Travel and Coronavirus
Temporary Coronavirus restrictions and travel advice applies until 2nd November, when new guidance will be introduced.
Click for details
Mountaineagle on Loch Muick with a different take on it.
by mountaineagle » Tue Nov 01, 2011 11:59 pm
Munros included on this walk: Broad Cairn, Cairn Bannoch, Carn a'Choire Bhoidheach, Carn an t-Sagairt Mor, Lochnagar
Corbetts included on this walk: Conachcraig
Date walked: 01/11/2011
Time taken: 11 hours
Distance: 45.2 km
Ascent: 2410m1 person thinks this report is great. Register or Login free to be able to rate and comment on reports (as well as access 1:25000 mapping).
Munro Tops: Meikle Pap, Cuidhe Corm, Little Pap, Creag a’ Ghlas-uillt, Eagles Rock, Carn an t-Sagairt Beag, Fafernie, Cairn of Gowal, Craig of Gowal & Creag an Dubh-loch.
Corbett Tops: Caisteal na Cailich & Sandy Hillock.
Weather: 40 – 70 mph winds, the strongest winds earlier on. Cloud level drifted in and out all day though visibility didn’t drop less than 100m. No rain for a change.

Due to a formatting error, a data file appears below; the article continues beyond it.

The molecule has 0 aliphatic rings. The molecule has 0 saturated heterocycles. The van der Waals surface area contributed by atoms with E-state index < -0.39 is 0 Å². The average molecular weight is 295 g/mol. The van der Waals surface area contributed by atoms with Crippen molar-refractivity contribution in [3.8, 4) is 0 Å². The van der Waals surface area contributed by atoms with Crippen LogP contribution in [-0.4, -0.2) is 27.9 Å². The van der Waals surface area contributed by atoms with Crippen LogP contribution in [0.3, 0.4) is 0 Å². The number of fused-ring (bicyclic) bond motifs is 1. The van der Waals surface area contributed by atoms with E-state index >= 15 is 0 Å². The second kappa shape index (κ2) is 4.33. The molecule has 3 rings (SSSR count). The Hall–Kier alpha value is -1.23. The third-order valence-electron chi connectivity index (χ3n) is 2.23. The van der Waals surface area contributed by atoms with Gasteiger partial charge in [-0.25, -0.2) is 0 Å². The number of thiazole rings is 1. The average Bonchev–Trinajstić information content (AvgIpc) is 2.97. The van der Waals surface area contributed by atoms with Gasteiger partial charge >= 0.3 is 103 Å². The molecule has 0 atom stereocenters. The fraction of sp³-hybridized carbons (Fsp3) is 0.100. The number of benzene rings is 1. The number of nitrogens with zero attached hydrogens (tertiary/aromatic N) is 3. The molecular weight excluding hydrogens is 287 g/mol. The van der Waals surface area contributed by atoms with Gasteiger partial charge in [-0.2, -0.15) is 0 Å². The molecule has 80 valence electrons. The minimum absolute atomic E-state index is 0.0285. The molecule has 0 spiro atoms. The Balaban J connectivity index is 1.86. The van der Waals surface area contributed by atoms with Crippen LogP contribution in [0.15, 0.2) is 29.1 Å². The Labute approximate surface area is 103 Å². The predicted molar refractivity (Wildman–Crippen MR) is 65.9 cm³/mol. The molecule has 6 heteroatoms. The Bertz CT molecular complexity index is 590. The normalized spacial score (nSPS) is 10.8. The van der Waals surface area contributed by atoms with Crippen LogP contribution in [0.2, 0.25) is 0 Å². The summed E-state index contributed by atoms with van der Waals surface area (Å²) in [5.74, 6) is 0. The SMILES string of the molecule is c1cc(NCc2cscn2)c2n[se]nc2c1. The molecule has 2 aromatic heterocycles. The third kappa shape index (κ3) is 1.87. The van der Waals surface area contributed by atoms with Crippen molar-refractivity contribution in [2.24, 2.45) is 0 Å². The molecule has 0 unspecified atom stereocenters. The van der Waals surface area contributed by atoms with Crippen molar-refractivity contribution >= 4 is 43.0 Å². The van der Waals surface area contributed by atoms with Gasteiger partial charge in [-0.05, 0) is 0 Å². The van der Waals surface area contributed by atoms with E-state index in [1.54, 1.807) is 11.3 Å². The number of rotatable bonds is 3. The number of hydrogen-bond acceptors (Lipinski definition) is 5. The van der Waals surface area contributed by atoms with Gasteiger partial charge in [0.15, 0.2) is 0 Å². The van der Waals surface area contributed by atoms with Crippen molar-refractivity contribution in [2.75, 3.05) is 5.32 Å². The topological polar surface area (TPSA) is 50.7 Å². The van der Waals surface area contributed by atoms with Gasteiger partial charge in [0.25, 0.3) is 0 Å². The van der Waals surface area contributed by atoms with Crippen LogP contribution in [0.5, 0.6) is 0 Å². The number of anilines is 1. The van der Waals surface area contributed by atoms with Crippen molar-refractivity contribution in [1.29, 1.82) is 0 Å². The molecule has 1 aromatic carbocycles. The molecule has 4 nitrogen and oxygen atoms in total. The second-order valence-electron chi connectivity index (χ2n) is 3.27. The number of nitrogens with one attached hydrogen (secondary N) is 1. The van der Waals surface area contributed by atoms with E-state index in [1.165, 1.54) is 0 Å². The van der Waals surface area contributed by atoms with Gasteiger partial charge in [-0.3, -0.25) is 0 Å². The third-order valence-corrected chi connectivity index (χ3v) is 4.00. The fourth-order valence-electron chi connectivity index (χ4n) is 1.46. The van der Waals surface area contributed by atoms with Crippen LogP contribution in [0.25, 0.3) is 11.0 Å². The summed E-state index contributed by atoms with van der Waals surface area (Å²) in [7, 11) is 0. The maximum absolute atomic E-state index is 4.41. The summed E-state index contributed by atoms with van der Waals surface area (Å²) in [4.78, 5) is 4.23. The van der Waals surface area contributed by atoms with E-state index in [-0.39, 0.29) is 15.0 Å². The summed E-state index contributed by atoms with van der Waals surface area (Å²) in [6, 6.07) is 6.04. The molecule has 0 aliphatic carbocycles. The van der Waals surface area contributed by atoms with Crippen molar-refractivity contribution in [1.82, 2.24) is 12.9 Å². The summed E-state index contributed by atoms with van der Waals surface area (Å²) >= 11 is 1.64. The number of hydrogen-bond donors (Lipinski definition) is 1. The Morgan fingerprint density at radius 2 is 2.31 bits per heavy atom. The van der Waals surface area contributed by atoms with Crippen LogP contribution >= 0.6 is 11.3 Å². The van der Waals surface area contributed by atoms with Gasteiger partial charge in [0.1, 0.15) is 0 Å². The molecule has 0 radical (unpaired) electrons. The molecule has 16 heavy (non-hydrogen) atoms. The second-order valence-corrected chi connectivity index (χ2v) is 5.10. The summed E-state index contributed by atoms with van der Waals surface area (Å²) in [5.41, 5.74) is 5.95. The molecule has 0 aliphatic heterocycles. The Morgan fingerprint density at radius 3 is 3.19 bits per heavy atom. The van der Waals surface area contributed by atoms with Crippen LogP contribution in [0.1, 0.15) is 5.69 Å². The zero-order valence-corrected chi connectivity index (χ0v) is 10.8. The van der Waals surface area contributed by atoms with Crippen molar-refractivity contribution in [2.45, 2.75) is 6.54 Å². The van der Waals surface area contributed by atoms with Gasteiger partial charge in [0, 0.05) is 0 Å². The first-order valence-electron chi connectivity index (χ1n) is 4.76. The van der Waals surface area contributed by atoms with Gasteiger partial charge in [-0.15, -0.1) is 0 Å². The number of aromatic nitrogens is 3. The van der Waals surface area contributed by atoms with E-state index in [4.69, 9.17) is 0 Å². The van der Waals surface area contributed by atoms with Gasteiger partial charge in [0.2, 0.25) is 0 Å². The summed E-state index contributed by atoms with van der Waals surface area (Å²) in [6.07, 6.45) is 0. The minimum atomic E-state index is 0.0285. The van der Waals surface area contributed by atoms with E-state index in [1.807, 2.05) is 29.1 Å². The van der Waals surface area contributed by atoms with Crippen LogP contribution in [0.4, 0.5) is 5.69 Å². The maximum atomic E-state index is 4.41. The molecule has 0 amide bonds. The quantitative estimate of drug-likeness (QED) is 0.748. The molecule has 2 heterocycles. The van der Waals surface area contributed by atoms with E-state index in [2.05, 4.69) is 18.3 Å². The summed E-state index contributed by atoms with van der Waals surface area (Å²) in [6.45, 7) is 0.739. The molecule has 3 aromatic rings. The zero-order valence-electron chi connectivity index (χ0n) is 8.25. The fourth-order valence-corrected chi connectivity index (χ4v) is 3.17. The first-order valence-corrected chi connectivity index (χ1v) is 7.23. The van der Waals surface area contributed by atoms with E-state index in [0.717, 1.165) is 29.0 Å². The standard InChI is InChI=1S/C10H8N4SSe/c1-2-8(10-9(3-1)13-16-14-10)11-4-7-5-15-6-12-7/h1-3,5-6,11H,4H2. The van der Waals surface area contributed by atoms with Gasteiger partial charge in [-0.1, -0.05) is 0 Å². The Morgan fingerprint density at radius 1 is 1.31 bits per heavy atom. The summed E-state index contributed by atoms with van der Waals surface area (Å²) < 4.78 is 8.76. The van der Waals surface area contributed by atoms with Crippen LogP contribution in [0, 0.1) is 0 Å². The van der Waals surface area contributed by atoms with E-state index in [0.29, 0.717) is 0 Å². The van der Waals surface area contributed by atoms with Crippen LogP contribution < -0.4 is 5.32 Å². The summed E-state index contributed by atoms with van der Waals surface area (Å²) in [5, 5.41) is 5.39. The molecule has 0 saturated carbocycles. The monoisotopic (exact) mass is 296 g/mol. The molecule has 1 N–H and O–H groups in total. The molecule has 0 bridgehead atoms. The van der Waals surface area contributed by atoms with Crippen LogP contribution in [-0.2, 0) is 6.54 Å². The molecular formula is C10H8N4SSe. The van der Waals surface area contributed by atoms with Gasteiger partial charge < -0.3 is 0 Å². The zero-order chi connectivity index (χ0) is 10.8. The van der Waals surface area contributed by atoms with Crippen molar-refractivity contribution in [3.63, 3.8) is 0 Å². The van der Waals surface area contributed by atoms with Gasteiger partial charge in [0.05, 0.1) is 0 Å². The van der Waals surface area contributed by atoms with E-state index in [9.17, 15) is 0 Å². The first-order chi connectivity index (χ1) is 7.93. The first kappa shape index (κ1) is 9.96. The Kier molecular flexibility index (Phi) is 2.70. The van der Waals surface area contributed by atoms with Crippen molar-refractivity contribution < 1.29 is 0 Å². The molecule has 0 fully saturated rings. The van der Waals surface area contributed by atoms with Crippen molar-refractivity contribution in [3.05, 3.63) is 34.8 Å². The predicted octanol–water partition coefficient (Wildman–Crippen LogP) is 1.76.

This was a bit of a late decision for me to do the Glenmuick circuit, but the chance of doing a round of hills without getting soaked was too good an opportunity to miss. Therefore late Saturday night I was busy packing my gear ready for an early start; though with the clocks turning back an hour I would get my normal amount of sleep.
When I arrived at Spittal of Glenmuick car park, there were a number of cars there already and a tent set up between the small wood corps and Allt Darrarie. As I looked down the glen, the skies to the west were still a dark colour of gray, mmmm....... doesn’t look to promising I thought to myself. Looking above and the clouds were moving fast, good sign to expect strong winds as I gain height. The weather forecast did say to expect anything from 40 – 70 mph winds. Going by the Beaufort scale 8 – 11 ( Gale to Violent storm) so expect a good bit buffeting at the tops.